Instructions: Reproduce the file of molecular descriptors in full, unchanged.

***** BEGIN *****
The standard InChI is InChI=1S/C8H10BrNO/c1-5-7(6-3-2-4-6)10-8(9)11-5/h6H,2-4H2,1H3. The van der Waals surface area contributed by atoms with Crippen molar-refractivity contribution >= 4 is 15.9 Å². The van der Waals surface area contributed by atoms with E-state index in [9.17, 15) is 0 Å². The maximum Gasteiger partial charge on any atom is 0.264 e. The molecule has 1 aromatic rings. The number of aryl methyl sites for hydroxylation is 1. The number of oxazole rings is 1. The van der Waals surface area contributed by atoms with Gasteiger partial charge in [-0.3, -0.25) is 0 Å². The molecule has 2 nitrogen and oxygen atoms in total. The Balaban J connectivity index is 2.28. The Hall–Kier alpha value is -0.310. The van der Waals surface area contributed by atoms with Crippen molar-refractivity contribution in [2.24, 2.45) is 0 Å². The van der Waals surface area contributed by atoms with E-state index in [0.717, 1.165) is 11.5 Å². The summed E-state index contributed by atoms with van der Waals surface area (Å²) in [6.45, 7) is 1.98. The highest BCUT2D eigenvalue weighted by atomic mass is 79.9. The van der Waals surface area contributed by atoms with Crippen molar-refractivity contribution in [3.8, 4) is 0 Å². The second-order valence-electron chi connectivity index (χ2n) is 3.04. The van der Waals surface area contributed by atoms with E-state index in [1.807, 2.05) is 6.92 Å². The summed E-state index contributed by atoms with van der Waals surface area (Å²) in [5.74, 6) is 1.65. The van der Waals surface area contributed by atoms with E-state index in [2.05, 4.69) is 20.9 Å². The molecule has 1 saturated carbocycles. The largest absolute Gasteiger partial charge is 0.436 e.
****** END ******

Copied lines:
The standard InChI is InChI=1S/C8H10BrNO/c1-5-7(6-3-2-4-6)10-8(9)11-5/h6H,2-4H2,1H3. The van der Waals surface area contributed by atoms with Crippen molar-refractivity contribution >= 4 is 15.9 Å². The van der Waals surface area contributed by atoms with E-state index in [9.17, 15) is 0 Å². The maximum Gasteiger partial charge on any atom is 0.264 e. The molecule has 1 aromatic rings. The number of aryl methyl sites for hydroxylation is 1. The number of oxazole rings is 1. The van der Waals surface area contributed by atoms with Gasteiger partial charge in [-0.3, -0.25) is 0 Å². The molecule has 2 nitrogen and oxygen atoms in total. The Balaban J connectivity index is 2.28. The Hall–Kier alpha value is -0.310. The van der Waals surface area contributed by atoms with Crippen molar-refractivity contribution in [2.24, 2.45) is 0 Å². The van der Waals surface area contributed by atoms with E-state index in [0.717, 1.165) is 11.5 Å². The summed E-state index contributed by atoms with van der Waals surface area (Å²) in [6.45, 7) is 1.98. The highest BCUT2D eigenvalue weighted by atomic mass is 79.9. The van der Waals surface area contributed by atoms with Crippen molar-refractivity contribution in [3.8, 4) is 0 Å². The second-order valence-electron chi connectivity index (χ2n) is 3.04. The van der Waals surface area contributed by atoms with E-state index in [1.807, 2.05) is 6.92 Å². The summed E-state index contributed by atoms with van der Waals surface area (Å²) in [5.74, 6) is 1.65. The van der Waals surface area contributed by atoms with E-state index in [2.05, 4.69) is 20.9 Å². The molecule has 1 saturated carbocycles. The largest absolute Gasteiger partial charge is 0.436 e.